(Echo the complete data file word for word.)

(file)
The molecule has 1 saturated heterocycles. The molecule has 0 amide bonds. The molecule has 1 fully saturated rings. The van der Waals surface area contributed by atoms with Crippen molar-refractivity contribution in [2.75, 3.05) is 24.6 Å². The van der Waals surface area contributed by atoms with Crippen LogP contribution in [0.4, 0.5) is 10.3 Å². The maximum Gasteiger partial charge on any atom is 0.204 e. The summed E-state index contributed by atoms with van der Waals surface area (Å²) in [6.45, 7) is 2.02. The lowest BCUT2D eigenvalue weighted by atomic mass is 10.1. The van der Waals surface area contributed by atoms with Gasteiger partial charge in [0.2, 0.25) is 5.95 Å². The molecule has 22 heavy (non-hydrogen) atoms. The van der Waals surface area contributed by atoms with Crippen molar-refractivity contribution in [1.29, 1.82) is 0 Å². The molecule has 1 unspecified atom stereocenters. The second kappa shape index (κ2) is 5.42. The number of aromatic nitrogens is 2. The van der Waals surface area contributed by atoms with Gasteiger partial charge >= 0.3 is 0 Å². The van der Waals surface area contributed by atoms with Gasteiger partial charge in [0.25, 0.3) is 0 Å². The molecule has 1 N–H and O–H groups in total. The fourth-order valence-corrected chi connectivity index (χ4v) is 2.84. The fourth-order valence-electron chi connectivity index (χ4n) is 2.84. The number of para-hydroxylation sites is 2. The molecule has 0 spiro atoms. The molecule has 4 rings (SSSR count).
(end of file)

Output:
The molecule has 1 saturated heterocycles. The molecule has 0 amide bonds. The molecule has 1 fully saturated rings. The van der Waals surface area contributed by atoms with Crippen molar-refractivity contribution in [2.75, 3.05) is 24.6 Å². The van der Waals surface area contributed by atoms with Crippen LogP contribution in [0.4, 0.5) is 10.3 Å². The maximum Gasteiger partial charge on any atom is 0.204 e. The summed E-state index contributed by atoms with van der Waals surface area (Å²) in [6.45, 7) is 2.02. The lowest BCUT2D eigenvalue weighted by atomic mass is 10.1. The van der Waals surface area contributed by atoms with Gasteiger partial charge in [0.2, 0.25) is 5.95 Å². The molecule has 22 heavy (non-hydrogen) atoms. The van der Waals surface area contributed by atoms with Crippen molar-refractivity contribution in [1.29, 1.82) is 0 Å². The molecule has 1 unspecified atom stereocenters. The second kappa shape index (κ2) is 5.42. The number of aromatic nitrogens is 2. The van der Waals surface area contributed by atoms with Gasteiger partial charge >= 0.3 is 0 Å². The van der Waals surface area contributed by atoms with Gasteiger partial charge in [0.25, 0.3) is 0 Å². The molecule has 1 N–H and O–H groups in total. The fourth-order valence-corrected chi connectivity index (χ4v) is 2.84. The fourth-order valence-electron chi connectivity index (χ4n) is 2.84. The number of para-hydroxylation sites is 2. The molecule has 0 spiro atoms. The molecule has 4 rings (SSSR count).